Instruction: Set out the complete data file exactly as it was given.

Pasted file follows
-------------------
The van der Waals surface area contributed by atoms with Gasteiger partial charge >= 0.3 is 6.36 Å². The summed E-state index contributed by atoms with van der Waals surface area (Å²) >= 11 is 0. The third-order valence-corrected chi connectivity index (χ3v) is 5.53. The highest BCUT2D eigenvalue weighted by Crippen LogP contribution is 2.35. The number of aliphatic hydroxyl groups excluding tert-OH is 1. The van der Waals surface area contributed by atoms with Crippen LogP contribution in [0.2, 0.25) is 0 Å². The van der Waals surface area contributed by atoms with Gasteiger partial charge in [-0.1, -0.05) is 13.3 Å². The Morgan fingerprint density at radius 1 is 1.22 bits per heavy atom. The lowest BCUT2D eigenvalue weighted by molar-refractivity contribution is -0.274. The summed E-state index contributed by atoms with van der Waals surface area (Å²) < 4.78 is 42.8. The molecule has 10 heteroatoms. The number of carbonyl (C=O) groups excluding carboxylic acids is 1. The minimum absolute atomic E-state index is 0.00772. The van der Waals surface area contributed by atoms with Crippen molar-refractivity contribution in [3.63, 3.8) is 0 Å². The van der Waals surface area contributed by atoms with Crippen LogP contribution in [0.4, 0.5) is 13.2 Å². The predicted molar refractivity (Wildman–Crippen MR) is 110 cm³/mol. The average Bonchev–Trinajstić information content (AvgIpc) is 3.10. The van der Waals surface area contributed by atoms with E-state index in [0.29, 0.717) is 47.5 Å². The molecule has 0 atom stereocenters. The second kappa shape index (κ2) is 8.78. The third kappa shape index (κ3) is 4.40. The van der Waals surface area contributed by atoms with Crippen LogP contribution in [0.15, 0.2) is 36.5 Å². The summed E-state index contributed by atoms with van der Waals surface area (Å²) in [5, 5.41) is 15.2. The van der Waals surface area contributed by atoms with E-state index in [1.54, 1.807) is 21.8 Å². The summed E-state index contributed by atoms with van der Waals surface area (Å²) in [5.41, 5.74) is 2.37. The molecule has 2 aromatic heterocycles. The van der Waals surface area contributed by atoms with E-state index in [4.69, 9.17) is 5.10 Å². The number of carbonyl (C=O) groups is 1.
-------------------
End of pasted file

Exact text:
The van der Waals surface area contributed by atoms with Gasteiger partial charge >= 0.3 is 6.36 Å². The summed E-state index contributed by atoms with van der Waals surface area (Å²) >= 11 is 0. The third-order valence-corrected chi connectivity index (χ3v) is 5.53. The highest BCUT2D eigenvalue weighted by Crippen LogP contribution is 2.35. The number of aliphatic hydroxyl groups excluding tert-OH is 1. The van der Waals surface area contributed by atoms with Crippen LogP contribution in [0.2, 0.25) is 0 Å². The van der Waals surface area contributed by atoms with Gasteiger partial charge in [-0.1, -0.05) is 13.3 Å². The Morgan fingerprint density at radius 1 is 1.22 bits per heavy atom. The lowest BCUT2D eigenvalue weighted by molar-refractivity contribution is -0.274. The summed E-state index contributed by atoms with van der Waals surface area (Å²) < 4.78 is 42.8. The molecule has 10 heteroatoms. The number of carbonyl (C=O) groups excluding carboxylic acids is 1. The minimum absolute atomic E-state index is 0.00772. The van der Waals surface area contributed by atoms with Crippen molar-refractivity contribution in [3.63, 3.8) is 0 Å². The van der Waals surface area contributed by atoms with Crippen LogP contribution in [0.4, 0.5) is 13.2 Å². The predicted molar refractivity (Wildman–Crippen MR) is 110 cm³/mol. The average Bonchev–Trinajstić information content (AvgIpc) is 3.10. The van der Waals surface area contributed by atoms with E-state index in [0.29, 0.717) is 47.5 Å². The molecule has 0 atom stereocenters. The second kappa shape index (κ2) is 8.78. The third kappa shape index (κ3) is 4.40. The van der Waals surface area contributed by atoms with Crippen LogP contribution in [0.15, 0.2) is 36.5 Å². The summed E-state index contributed by atoms with van der Waals surface area (Å²) in [5, 5.41) is 15.2. The van der Waals surface area contributed by atoms with E-state index in [1.54, 1.807) is 21.8 Å². The summed E-state index contributed by atoms with van der Waals surface area (Å²) in [5.41, 5.74) is 2.37. The molecule has 2 aromatic heterocycles. The van der Waals surface area contributed by atoms with E-state index in [4.69, 9.17) is 5.10 Å². The number of carbonyl (C=O) groups is 1.